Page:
Since 2005, the Organization for Economic Corporation and Development (OECD) has formulated an aid delivery model also known as the Paris Declaration of 2005. Ministers of developed and developing countries responsible for promoting development and Heads of Multi-lateral and bi-lateral development institutions met in Paris for this declaration and resolved to take far reaching and monitarable actions they deliver and manage aid. More than a statement of general principles, the Paris declaration lays down, a practical, action oriented road map to improve the quality of aid and its impact on development. The 56 partnership commitments are organized around the key principles such as ownership, alignment, harmonization, managing for results, and mutual accountability.
In this regard, a two day Multi-stakeholder national consultation workshop on the Paris Declaration on aid effectiveness and the role of CSOs in a more affective aid regime was held in Colombo, recently. It was organized by the Green Movement of Sri Lanka with the support from the Reality of Aid Network, Asia and in consultation with the Ministry of Finance and Planning.
During the last session of the two day workshop, Dr. Mala Liyanage talked of Civil Society and aid effectiveness. As she mentioned a shift has been taking place in the international aid environment to increase the effectiveness of aid as well as the volume. Here new players are entering the field. The traditional players are IFI, Bi-laterals, private donors (both national and international). Basing on the key features of the Paris Declaration she further said that National ownership has made more progress than in the other areas. There is about 65% of alignment with national systems and processes. She noted very little harmonization among donors of donor practices, and nothing has been done with regard to mutual accountability for results. Management for development results are being implemented by MPI. With regard to the role of CSOs she encouraged alignment with national planning with resource allocation processes, especially at the district, and community level, and also meaningful participation at the policy making and resource allocation level. Also she noted on issues and challenges of CSOs as lack of trust and must thrive to improve credibility. They should engage with government, and demand the building of National capacities.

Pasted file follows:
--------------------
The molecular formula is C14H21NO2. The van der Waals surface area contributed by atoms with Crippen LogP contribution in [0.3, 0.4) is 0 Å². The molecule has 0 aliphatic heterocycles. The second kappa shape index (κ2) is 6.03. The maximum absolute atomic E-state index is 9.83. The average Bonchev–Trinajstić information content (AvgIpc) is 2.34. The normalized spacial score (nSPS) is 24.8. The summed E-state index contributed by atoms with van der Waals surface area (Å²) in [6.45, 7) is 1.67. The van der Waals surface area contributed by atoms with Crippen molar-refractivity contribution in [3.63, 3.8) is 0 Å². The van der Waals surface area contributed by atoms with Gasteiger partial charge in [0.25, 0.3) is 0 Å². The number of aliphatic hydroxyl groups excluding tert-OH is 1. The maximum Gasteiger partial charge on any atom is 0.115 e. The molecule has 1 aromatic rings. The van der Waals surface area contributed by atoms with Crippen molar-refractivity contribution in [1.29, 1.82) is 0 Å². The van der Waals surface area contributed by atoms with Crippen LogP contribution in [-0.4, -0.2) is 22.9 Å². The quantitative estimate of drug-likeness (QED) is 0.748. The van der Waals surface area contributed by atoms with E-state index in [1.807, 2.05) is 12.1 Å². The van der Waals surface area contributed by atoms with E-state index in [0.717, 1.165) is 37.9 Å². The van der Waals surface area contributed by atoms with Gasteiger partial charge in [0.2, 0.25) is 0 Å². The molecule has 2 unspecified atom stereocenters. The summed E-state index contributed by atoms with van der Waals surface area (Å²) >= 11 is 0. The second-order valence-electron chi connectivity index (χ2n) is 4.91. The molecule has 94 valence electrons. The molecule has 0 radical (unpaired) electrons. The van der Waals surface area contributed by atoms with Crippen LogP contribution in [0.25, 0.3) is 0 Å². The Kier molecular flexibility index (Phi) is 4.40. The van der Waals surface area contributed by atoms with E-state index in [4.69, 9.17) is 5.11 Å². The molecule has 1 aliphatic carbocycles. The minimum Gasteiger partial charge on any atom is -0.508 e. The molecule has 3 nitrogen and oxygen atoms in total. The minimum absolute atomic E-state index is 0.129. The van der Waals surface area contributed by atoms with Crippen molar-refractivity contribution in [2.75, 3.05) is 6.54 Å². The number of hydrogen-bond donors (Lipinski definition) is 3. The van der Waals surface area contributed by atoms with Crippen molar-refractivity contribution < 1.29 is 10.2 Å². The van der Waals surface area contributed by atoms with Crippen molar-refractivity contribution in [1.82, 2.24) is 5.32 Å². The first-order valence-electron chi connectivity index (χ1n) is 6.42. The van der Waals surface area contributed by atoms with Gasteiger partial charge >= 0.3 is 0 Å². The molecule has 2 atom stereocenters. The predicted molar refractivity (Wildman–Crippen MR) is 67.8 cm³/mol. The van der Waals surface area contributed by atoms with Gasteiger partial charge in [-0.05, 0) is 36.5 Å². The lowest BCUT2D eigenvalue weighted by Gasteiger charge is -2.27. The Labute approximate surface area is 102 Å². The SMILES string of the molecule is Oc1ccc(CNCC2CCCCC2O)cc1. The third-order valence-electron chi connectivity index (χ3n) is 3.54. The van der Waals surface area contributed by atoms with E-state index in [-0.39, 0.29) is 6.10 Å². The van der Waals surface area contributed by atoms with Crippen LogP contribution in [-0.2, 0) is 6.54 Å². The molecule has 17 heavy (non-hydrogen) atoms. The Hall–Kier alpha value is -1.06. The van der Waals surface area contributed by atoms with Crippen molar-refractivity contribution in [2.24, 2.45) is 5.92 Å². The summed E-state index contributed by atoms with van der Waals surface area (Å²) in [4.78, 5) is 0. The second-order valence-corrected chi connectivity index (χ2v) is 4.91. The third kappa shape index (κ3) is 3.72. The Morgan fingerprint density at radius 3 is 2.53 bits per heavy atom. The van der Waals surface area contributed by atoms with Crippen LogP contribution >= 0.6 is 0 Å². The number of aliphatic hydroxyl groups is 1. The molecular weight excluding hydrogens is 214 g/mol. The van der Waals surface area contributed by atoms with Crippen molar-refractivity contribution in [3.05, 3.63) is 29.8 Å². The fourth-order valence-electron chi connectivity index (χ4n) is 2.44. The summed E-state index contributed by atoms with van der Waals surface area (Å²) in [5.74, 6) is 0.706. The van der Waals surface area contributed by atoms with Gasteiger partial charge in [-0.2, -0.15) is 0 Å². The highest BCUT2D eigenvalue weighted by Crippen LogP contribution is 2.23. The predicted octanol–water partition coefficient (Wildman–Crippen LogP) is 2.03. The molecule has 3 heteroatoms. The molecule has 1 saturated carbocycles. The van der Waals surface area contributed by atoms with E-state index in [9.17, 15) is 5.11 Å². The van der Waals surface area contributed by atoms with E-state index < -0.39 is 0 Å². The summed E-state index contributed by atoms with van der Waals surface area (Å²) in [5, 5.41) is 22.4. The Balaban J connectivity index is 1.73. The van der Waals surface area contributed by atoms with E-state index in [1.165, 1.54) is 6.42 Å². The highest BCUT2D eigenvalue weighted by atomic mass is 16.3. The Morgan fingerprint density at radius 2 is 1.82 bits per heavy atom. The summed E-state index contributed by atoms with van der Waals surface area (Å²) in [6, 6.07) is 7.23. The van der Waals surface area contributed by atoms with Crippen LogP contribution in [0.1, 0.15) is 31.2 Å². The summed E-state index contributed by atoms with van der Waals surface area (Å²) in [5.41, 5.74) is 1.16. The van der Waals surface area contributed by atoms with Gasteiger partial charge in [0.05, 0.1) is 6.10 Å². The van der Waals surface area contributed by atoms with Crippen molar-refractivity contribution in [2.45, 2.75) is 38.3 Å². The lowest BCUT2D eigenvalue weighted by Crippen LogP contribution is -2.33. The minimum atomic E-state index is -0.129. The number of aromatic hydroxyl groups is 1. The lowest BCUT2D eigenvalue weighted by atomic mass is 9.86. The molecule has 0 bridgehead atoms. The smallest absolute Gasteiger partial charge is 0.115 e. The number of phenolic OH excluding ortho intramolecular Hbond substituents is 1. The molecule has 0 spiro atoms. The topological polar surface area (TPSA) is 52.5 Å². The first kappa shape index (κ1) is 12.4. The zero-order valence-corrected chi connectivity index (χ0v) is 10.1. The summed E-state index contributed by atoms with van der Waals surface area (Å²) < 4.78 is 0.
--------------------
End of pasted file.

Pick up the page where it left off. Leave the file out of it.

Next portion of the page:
Enterprise Development & Investment Promotion Minister Amunugama in his speech, mentioned his special relationship with the Paris Declaration as Finance minister. For him the word "Aid" is not fashionable, but donors to be named as Development Planners. The minister noted on the role of traditional donors of the West such as UK, US and Japan and also some development plans and aid of other donors such as China, who contributed for the coal power plant at Norochcholai, and Hambantota Port and the new donor Iran, in development project of Uma Oya, as well as Denmark, Austria and India who have contributed in revamping the Railway. Further speaking, the minister said that Sri Lanka is very well situated in the MDG (Millennium Development Goal) especially pertaining to Universal Literacy. But he further said that the education quality has to be enhanced. In elaborating this he said that not even 10% of our schools have science stream.
He concluded the presentation with a statement of an American President John F. Kennedy i.e. " I want to make this world safe for diversity" and told the gathering that this is the role that NGOs and CSOs have to play in our country, amidst of all turmoil and conflicts.
The session ended with a talk given on the compliance of the IFIs with the Paris Declaration by Ms. Naoko Ishi, the Country Director World Bank.
Sri Lanka is heavily dependent on aid. But we know that the model for aid delivery and its practical, positive impact on the citizens of the country has been marginal. Sri Lankan citizens are now groaning under a massive debt burden. Sri Lanka has a Debt burden of 9.8 billion dollars 85.5% of which is public sector debt and which translates into the fact that every single man, woman and child alive in Sri Lanka is carrying a debt of Rs.66,000 of which over 90% of the debt is for failed projects that have destroyed entire areas and communities. This means five months income for every individual including those who are unable to earn.
This is a terrible situation and although the Paris declaration is a star towards change, there are many components of the declaration that have to be tightened up for it to be effective.